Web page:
Pollinators Week

Pollinators Week

Image above taken by David Clode

Australian Pollinators Week 13 -21 November 2021

What is Pollinators week?It is to increase the awareness of the importance of bees and other pollinating insects in our environment especially during our spring.  It is a designated week when community, business and organisations can come together to raise awareness of the importance of pollinators and support their needs. Through group activities community members can learn together and increase their awareness and act on their increased knowledge. 

This is the seventh year this event has been celebrated in Australia and it has been recognised by the Australian Government Department of the Environment. This event has been celebrated in the Northern Hemisphere since June 2007, their spring. It is really important here in Australia we recognise what the issue is and what we can do to improve the environment for pollinators.   By having this event people’s awareness will be increased and they will gain knowledge about how to create pollinator friendly environments.  It’s a great way to engage communities in fun and educational activities, to learn about why our insect pollinators are so important in our ecosystem. Without pollinators the food quality and yield would be very low and the costs would be much higher than now. They also drive biodiversity, enabling plants to reproduce and support the food web within the environment.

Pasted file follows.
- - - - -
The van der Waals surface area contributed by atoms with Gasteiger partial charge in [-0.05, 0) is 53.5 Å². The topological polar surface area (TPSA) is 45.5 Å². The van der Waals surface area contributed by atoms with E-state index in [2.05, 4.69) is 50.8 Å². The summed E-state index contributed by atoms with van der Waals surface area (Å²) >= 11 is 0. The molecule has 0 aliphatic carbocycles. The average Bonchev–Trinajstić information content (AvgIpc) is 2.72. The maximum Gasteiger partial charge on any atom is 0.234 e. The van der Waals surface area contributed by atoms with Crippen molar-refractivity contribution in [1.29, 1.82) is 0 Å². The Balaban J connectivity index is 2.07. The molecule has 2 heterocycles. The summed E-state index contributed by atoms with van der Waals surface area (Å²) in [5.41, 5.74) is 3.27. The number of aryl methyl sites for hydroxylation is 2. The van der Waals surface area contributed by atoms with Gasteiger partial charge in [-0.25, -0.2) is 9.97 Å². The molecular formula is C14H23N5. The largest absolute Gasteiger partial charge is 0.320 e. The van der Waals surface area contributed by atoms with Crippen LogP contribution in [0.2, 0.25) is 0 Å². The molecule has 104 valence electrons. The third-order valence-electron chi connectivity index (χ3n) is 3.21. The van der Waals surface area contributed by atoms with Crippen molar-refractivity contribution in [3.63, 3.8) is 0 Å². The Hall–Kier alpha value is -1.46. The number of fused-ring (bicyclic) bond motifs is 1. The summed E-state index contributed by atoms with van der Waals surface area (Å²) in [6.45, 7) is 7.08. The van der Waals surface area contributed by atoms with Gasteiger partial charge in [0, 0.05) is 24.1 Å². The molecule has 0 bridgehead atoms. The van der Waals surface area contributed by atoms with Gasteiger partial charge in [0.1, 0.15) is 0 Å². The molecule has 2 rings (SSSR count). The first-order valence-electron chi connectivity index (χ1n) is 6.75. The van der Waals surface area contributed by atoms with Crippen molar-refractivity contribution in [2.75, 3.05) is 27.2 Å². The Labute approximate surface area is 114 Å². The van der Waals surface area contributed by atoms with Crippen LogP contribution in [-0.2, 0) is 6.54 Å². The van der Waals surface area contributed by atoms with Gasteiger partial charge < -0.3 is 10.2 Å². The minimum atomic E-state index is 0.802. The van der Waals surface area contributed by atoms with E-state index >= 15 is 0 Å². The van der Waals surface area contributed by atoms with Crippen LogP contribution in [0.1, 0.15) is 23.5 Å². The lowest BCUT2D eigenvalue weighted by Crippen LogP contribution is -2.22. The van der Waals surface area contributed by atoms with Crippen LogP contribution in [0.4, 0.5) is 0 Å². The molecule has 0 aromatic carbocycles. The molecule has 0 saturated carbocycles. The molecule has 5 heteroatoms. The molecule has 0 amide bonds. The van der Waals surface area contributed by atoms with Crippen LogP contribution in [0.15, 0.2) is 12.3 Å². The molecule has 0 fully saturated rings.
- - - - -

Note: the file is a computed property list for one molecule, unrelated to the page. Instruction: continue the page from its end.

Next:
Why is Pollinators Week Important?
Pollinator numbers are under threat across the world.  This is because of a number of reasons